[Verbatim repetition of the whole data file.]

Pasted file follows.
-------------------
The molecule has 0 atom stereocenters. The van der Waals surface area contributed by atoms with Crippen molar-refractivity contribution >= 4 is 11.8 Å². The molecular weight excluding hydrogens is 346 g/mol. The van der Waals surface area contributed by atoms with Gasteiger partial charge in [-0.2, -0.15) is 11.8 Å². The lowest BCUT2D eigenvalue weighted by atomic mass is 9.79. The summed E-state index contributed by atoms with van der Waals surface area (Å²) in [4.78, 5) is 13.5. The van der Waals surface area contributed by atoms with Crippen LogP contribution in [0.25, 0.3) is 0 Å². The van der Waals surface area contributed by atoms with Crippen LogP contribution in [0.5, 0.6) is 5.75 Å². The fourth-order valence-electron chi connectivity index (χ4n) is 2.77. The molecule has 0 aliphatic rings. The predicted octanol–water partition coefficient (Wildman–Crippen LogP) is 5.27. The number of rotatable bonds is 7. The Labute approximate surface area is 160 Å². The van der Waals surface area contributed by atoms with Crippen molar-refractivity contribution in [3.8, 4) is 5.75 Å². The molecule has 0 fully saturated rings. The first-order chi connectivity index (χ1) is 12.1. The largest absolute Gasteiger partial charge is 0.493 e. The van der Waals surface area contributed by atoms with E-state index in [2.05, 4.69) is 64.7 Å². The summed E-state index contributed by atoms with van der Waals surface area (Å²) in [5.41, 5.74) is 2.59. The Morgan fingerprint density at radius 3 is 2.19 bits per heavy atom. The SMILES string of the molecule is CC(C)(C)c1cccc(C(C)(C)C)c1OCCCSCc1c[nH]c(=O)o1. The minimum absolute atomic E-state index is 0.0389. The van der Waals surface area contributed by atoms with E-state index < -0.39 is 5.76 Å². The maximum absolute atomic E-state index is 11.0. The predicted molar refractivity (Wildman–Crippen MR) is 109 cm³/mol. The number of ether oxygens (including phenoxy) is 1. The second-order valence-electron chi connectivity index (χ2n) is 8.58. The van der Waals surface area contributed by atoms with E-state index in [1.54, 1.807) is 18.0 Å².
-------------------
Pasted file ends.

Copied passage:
The molecule has 0 atom stereocenters. The van der Waals surface area contributed by atoms with Crippen molar-refractivity contribution >= 4 is 11.8 Å². The molecular weight excluding hydrogens is 346 g/mol. The van der Waals surface area contributed by atoms with Gasteiger partial charge in [-0.2, -0.15) is 11.8 Å². The lowest BCUT2D eigenvalue weighted by atomic mass is 9.79. The summed E-state index contributed by atoms with van der Waals surface area (Å²) in [4.78, 5) is 13.5. The van der Waals surface area contributed by atoms with Crippen LogP contribution in [0.25, 0.3) is 0 Å². The van der Waals surface area contributed by atoms with Crippen LogP contribution in [0.5, 0.6) is 5.75 Å². The fourth-order valence-electron chi connectivity index (χ4n) is 2.77. The molecule has 0 aliphatic rings. The predicted octanol–water partition coefficient (Wildman–Crippen LogP) is 5.27. The number of rotatable bonds is 7. The Labute approximate surface area is 160 Å². The van der Waals surface area contributed by atoms with Crippen molar-refractivity contribution in [3.8, 4) is 5.75 Å². The molecule has 0 fully saturated rings. The first-order chi connectivity index (χ1) is 12.1. The largest absolute Gasteiger partial charge is 0.493 e. The van der Waals surface area contributed by atoms with E-state index in [2.05, 4.69) is 64.7 Å². The summed E-state index contributed by atoms with van der Waals surface area (Å²) in [5.41, 5.74) is 2.59. The Morgan fingerprint density at radius 3 is 2.19 bits per heavy atom. The SMILES string of the molecule is CC(C)(C)c1cccc(C(C)(C)C)c1OCCCSCc1c[nH]c(=O)o1. The minimum absolute atomic E-state index is 0.0389. The van der Waals surface area contributed by atoms with E-state index < -0.39 is 5.76 Å². The maximum absolute atomic E-state index is 11.0. The predicted molar refractivity (Wildman–Crippen MR) is 109 cm³/mol. The number of ether oxygens (including phenoxy) is 1. The second-order valence-electron chi connectivity index (χ2n) is 8.58. The van der Waals surface area contributed by atoms with E-state index in [1.54, 1.807) is 18.0 Å².